“I think Roy’s accomplishments in three divisions equal Bernard’s in one,” said Rold, who writes for boxingscene.com. “And he probably beat better fighters in title fights overall than Bernard did at middleweight. ÔÇª Roy has wins over Toney and Hopkins on his record, and Virgil Hill. We know in retrospect how good those wins were.
“Once we get some distance I think Roy will regain a lot of the stature he lost in recent years.”
Another factor that works in Hopkins’ favor is his longevity. He has competed at the highest level for a mind-boggling two decades while Jones began to decline as soon as his physical gifts began to fade. And although Hopkins now chooses his opponents carefully, he was beating top-rated fighters well into his 40s.
Victories over Tarver, Winky Wright and Kelly Pavlik have helped us appreciate how great he really is. Sugar compared his boxing ability to that of Willie Pep, which is high praise indeed.
Jones’ greatness didn’t last as long as Hopkins’ but it burned white hot while it did. He was regarded as the best fighter in the world pound-for-pound for as many as seven or eight years. That might be the longest stretch in history if we sat down and tried to figure it out.
And, while a victory is a victory, Jones at his best was far more exciting to watch than a blue-collar fighter like Hopkins. Like it or not, that plays a role in how a fighter is remembered.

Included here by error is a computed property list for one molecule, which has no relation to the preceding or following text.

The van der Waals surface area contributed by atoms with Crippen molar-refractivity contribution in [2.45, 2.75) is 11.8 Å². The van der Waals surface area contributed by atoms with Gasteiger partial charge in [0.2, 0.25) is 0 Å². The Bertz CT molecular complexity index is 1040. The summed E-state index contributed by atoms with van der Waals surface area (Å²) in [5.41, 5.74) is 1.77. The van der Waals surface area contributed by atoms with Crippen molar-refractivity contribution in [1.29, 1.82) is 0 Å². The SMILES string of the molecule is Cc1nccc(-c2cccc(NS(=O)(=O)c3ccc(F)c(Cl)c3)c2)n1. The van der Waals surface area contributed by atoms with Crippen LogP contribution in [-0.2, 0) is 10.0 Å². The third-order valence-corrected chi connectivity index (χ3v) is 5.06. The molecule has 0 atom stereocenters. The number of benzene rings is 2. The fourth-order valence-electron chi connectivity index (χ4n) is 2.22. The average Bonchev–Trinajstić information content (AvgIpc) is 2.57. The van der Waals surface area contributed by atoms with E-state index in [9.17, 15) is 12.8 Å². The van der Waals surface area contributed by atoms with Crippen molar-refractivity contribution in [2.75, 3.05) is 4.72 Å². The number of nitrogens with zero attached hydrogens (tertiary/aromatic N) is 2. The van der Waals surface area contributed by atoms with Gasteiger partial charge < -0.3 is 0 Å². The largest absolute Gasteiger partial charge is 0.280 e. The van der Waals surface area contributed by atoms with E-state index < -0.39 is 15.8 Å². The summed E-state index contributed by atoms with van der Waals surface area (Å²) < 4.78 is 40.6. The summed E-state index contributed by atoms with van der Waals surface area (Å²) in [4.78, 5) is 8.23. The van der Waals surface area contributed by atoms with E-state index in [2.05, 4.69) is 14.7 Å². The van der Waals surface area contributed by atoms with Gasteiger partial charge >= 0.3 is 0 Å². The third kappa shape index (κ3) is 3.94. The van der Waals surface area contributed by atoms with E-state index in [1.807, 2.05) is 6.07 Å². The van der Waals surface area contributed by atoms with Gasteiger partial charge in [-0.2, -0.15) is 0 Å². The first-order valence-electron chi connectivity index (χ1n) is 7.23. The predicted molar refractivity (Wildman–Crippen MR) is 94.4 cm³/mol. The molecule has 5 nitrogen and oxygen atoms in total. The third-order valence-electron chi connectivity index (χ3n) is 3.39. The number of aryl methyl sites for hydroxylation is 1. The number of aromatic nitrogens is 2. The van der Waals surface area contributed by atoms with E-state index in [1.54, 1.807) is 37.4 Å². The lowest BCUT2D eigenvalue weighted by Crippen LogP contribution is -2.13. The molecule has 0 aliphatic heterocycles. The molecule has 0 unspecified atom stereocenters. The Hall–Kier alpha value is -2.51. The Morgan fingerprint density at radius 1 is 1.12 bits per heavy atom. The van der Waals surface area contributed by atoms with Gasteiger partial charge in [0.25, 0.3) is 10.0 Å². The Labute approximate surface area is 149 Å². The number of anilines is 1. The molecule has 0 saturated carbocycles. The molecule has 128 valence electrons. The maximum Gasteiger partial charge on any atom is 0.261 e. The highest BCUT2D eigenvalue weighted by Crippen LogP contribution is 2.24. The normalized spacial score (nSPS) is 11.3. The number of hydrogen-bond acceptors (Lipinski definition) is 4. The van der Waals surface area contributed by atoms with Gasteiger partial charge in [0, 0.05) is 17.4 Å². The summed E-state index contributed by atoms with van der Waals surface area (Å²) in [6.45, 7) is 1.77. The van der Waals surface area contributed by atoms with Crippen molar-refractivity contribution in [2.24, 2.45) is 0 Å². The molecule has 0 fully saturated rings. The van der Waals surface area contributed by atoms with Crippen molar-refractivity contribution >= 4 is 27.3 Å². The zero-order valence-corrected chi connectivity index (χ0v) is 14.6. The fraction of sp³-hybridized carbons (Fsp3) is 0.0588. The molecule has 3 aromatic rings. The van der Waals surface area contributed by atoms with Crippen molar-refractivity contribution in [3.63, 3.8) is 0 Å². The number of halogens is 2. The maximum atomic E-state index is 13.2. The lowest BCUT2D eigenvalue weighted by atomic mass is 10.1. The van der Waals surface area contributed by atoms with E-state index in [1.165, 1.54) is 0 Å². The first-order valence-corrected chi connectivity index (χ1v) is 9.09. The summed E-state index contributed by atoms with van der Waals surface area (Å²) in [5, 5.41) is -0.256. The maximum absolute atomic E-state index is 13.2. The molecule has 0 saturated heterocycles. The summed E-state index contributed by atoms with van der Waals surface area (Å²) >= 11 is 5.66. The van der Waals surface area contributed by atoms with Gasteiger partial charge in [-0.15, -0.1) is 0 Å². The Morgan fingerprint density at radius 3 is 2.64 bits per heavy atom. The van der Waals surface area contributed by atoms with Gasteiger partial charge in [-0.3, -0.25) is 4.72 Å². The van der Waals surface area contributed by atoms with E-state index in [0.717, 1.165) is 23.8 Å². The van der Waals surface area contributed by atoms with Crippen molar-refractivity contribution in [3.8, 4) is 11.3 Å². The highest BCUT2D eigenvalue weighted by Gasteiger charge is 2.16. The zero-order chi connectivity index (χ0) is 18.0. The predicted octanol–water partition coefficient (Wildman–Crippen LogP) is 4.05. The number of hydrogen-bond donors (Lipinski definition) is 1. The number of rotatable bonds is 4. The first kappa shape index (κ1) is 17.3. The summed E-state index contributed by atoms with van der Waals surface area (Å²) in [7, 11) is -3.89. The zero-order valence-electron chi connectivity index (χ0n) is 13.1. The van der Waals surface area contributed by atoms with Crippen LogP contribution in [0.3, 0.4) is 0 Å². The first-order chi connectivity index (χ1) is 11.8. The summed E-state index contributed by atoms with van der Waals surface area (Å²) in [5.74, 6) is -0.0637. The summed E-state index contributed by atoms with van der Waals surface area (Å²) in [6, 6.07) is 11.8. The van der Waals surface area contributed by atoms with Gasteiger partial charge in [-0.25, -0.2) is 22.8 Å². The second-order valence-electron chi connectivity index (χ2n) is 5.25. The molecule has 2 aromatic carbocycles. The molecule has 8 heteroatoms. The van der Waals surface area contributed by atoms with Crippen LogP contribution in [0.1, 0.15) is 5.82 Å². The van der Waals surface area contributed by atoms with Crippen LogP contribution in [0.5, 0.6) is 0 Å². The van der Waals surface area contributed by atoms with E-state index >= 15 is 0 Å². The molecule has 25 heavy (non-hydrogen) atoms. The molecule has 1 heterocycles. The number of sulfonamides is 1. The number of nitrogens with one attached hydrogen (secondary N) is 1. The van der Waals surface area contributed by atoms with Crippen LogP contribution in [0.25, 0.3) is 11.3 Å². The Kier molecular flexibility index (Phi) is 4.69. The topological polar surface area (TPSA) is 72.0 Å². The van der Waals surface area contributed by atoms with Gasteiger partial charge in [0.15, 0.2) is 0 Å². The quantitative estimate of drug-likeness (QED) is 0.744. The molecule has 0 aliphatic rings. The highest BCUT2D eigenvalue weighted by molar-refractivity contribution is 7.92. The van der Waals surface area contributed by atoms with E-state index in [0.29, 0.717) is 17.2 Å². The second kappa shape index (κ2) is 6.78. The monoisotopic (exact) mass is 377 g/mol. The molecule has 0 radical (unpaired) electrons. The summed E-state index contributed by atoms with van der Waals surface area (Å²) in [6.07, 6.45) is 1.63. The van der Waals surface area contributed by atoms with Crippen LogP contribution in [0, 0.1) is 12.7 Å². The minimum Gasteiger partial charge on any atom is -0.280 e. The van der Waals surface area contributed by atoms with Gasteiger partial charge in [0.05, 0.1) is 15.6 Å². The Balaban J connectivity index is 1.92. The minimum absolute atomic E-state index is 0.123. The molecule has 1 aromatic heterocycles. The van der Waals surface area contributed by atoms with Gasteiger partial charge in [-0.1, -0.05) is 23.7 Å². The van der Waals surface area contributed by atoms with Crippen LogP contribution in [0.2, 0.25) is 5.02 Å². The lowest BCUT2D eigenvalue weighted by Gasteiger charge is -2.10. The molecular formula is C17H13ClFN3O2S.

“Roy made an impact on people, which leaves a residue in their minds. At his best, he always had a ‘WOW’ moment,” Rold said.
Merchant used a baseball analogy involving two great Los Angeles Dodgers pitchers to compare Jones and Hopkins.
“The way I have put it to people is the difference between Sandy Koufax and Don Sutton,” he said. “Koufax had a short but spectacularly dominating career. And he’s remembered for that. Sutton won almost twice as many games and hung around for twice as long. Both are in the hall of fame.
“ÔÇª Jones occasionally did things that took your breath away, things you’d never seen before. Hopkins was a guy who willed himself into becoming a dominant force over a long period of time. That counts for something, too.”
Rold compared Jones and Hopkins to light heavyweight legends Ezzard Charles and Archie Moore, both hall of famers.
“Charles was probably the best light heavyweight of all time,” he said. “A lot of people would’ve put Moore in that spot, though. If you look back, Moore was good 10 years longer than Charles was good. He had longevity but Charles beat him three times head to head. He beat Charley Burley twice and Moore couldn’t beat him at all. Charles gave Marciano two tough fights. Moore gave him two tough rounds.
“Archie Moore was a great fighter. Charles was a great fighter. Hopkins was a great fighter. Jones was a great fighter, just not for quite as long.”
Sugar said the principal difference between Jones and Hopkins was the period at which they peaked. Jones peaked early — and probably a little higher — and Hopkins peaked a little later but maintained it longer.
So who does he think is better? He has Jones at No. 88 and Hopkins at No. 91 in his most-recent list of the 100 Greatest Fighters.
“It’s close,” he said and then quipped. “I guess they’re fighting for my championship on Saturday.”